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Historically, TV Metadata has been used to supply Electronic Programme Guides (EPGs) and therefore has been adequate for description at a show level. Typically when the industry talks about TV metadata, they talk about snippets of information and images that is provided by companies such as Rovi and Gracenote that can be used for the descriptive editorial information, images and multimedia on one show as a whole.
But what about at the scene level? And why is scene level metadata — or Tagging TV — the new oil? It's now all about applying metadata not just to a whole piece of content, but individual chunks within it, such as a movie scene or song. Of course, this can be relevant both for production and search/discovery... but the real value lies in providing contextual data on the second screen — whether that be curated or automated, factual or commercial.
Over $200 billion is being spent annually in global TV ad spend — but, viewers are increasingly watching TV along with their portable devices, resulting in more and more viewer attention directed away from TV spots and towards their laptops, tablets and smartphones. This means those 30 second linear TV spots that agencies convince brands are worth millions is very likely to become less valuable in the future. As the second screen companion mobile device draws attention from commercials they will become hugely important in the future disruption of the broadcast industry... not only because viewers are drawn there to discover and share their content, but also the simple fact is — it's bi-directional, like the web, and will give IP metrics that the old school TV value chain could only dream about in the past — giving a deeper understanding of consumers and their behaviour.
Let me give you some links that make my case.
Is there life after the 30-Second Spot? Yes, and scene-level tagged TV metadata is the key.
Think about it. When Jennifer Aniston shows up on the red carpet at Cannes wearing Lanvin of Paris - and that dress has been tagged as metadata in the timeline of the show — that tag can then become a trigger for an action on the second screen. Such as, 'Save for Later and Buy' or 'Learn More'. When a Porsche shows up in a movie scene — perhaps it can trigger a second screen call to action by offering a free test drive? Perhaps even a different model can be shown depending on whether it's known more about the demographic of the user — throwing in more targeted advertising to boot.
Now this all sounds great and even perhaps easy. But it's not. And that's why it's the new oil.
The lack of standardisation in the area of television programme information (or television "metadata" as it is called) poses increasing problems right through the television value chain. Everybody loses, from content producers, broadcasters, advertisers and network operators to television viewers. Production companies are chock full of creatives — they don't find this extra work appealing in any sense and are not doing it. There's another chance to create contextual temporal tags at the broadcaster level — as they buy the scripts. But the infrastructure and common standards are just not there yet in the playout systems. So in many cases, it's third parties that are trying to solve this problem outside of the old school.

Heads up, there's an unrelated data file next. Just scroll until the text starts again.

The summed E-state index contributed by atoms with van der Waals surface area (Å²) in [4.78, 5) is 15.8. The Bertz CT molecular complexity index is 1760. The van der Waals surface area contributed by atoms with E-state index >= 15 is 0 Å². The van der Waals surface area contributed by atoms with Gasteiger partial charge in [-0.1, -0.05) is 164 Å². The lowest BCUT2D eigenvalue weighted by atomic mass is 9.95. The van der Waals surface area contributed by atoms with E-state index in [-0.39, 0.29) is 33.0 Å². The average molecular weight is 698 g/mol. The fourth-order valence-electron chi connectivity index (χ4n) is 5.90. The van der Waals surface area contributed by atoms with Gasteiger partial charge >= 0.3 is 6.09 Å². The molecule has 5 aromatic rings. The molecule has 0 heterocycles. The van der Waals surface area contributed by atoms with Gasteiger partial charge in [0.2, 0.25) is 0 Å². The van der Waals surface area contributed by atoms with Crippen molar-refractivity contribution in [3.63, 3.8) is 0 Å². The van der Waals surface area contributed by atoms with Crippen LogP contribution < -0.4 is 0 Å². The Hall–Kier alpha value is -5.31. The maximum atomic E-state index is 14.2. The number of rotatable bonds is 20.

There are, essentially two ways to tag video entertainment. Curated and automated. And both have their pros and cons. Manually tagging millions of programmes and shows is going to take a decade of Mechanical Turks but this really offers up the best metadata. There are companies that are using technologies to automate the process such as Speech to Text, Video Recognition technologies, Audio Fingerprinting, Natural Language Processing techniques, and when available, Closed Caption data to create temporal tagging of content to provide a clear view of what is happening when within a piece of video.
Probably the best way is to do a combination of both. Automated then moderated/curated by humans.
There have been attempts to create common XML standards for the industry around EPG metadata — three broadcast industry initiatives have been started to tackle the problem. The earliest was DVB-SI, which is an integral part of the digitalisation of television in Europe and other regions of the world. Two other especially promising television metadata standards that build on the precedent of DVB-SI will soon be finalised. TV-Anytime, the first of these, addresses the needs that arise from high volume low cost storage (e.g. Personal Video Recorders (PVRs) and Video-on-Demand (VOD) services). The second, MPEG-7, is much broader in its scope, seeking to provide tools for describe all forms of multimedia content delivered by the broadest possible range of networks and terminals.
The Brussel's funded FP7 EU NoTube project aims to show how Semantic Web technologies can be used to connect TV content and the Web through Linked Open Data, as part of the trend of TV and Web convergence. They are focussing on BMF 2.0 (Broadcast Metadata Exchange Format), the rather outdated TV-Anytime, as an internationally agreed and accepted metadata schema in the TV consumer domain and another barely used but interesting egtaMETA from the commercial side for advertisements. NoTube is a European research project exploring the future of television in the ubiquitous internet than includes the BBC and IRT as well as a slew of university researchers from across Europe.
Essentially noTube will allow disparate metadata interoperability within the NoTube platform creating metadata transformations that are required to translate metadata of external sources to TV-Anytime. In the course of the metadata enrichment process in NoTube, additional metadata is then added to the TV-Anytime metadata sets, therefore pushing to that standard.